Lucky: Press conference with director John Carroll Lynch and co-writer Logan SparksLocarno Film Festival 2017
Lucky is the story of one man facing up to death, and that man turns out to be Harry Dean Stanton. Actor and first-time director John Carroll Lynch – recently seen in Hollywood fare Jackie and The Founder – talked about the relationship between the film and the legendary 91-year-old actor.
“This is based on and encapsulates Harry’s life. He has made 236 films and countless television shows. This film is homage to the character actor Harry Dean Stanton and all those who appear in the film with him. It’s an actor’s piece.”
The film shows Lucky at a point where he must resolve his innate crankiness by accepting his position in the late stages of life. As Carroll Lynch noted: “He’s looking at mortality probably not for the first time, but the last time. He’s in penalty time and he doesn’t know when the ref is gonna call it. This film doesn’t say the smell of death is rancid – sometimes it’s sweet. It’s a movie about living.”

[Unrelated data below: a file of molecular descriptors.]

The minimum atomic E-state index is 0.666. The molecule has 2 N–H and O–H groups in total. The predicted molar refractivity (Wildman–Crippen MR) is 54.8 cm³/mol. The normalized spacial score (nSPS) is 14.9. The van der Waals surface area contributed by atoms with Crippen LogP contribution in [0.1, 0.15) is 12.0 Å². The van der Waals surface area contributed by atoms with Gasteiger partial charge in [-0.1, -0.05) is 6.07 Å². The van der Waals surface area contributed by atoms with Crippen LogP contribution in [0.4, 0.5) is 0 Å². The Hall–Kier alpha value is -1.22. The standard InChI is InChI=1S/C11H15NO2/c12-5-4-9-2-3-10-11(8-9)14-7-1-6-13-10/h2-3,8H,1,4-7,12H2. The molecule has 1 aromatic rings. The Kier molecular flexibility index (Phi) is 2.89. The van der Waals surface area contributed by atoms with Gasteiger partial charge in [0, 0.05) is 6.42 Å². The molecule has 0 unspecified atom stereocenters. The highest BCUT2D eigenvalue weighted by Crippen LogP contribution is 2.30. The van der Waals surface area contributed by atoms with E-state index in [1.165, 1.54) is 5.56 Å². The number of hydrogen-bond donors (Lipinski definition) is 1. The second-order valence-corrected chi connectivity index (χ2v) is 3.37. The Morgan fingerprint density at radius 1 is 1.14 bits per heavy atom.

Of the final images, as the camera centres on the indubitable lead, the director emphasised the significance of this moment: “Harry’s smile is saying that he knows you’re there, the audience. After a 60-year career he’s looking at us. He has sucked the bone marrow out of life, and that’s why his face is so expressive and beautiful.”
The tortoise – so prominent as a motif – was more difficult to coax than Stanton, but nearly as important to the film’s message. As Carroll Lynch explained: “We arranged for a local tortoise hospice to bring them. We had to bribe them with strawberry juice on the backside of rocks. It was tricky and we had to do it quite a bit. But it was important – the tortoise is an image of natural eternity, a thing that last longer than us.”
The co-writer Logan Sparks explained how some big names got to act in the film: “The entire cast wanted to act with Stanton. [David] Lynch said he would do it for Harry and because he liked the script.” Even Stanton himself was at first a challenge to persuade. Sparks said, “I know Harry very well – he was the best man at my wedding! But he needed a lot of convincing”.
Sparks also wanted to emphasise the significance of the tortoise’s escape and allude to the origins of its name, President Roosevelt: “My wife saw a lost tortoise sign, and it was like how did that happen. At what point do they know they’re not a rock. While the second Roosevelt was the one who saved us from the Nazis and overcame evil. It needed to be a name that had some authority.”